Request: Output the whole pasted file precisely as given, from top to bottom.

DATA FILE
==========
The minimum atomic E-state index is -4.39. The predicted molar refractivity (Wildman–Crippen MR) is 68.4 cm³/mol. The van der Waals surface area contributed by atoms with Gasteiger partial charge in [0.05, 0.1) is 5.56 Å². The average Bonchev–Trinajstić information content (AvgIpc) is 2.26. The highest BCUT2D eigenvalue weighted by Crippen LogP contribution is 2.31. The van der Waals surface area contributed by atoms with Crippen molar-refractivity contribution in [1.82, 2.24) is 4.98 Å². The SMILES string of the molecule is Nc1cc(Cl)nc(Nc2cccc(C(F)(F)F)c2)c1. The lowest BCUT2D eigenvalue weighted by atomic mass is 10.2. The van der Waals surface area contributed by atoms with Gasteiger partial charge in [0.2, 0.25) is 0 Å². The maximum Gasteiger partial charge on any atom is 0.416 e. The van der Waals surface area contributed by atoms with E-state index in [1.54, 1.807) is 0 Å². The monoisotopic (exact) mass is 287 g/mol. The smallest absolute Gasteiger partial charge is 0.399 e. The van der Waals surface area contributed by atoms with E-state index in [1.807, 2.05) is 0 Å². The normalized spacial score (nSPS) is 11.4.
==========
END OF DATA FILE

The minimum atomic E-state index is -4.39. The predicted molar refractivity (Wildman–Crippen MR) is 68.4 cm³/mol. The van der Waals surface area contributed by atoms with Gasteiger partial charge in [0.05, 0.1) is 5.56 Å². The average Bonchev–Trinajstić information content (AvgIpc) is 2.26. The highest BCUT2D eigenvalue weighted by Crippen LogP contribution is 2.31. The van der Waals surface area contributed by atoms with Crippen molar-refractivity contribution in [1.82, 2.24) is 4.98 Å². The SMILES string of the molecule is Nc1cc(Cl)nc(Nc2cccc(C(F)(F)F)c2)c1. The lowest BCUT2D eigenvalue weighted by atomic mass is 10.2. The van der Waals surface area contributed by atoms with Gasteiger partial charge in [0.2, 0.25) is 0 Å². The maximum Gasteiger partial charge on any atom is 0.416 e. The van der Waals surface area contributed by atoms with E-state index in [1.54, 1.807) is 0 Å². The monoisotopic (exact) mass is 287 g/mol. The smallest absolute Gasteiger partial charge is 0.399 e. The van der Waals surface area contributed by atoms with E-state index in [1.807, 2.05) is 0 Å². The normalized spacial score (nSPS) is 11.4.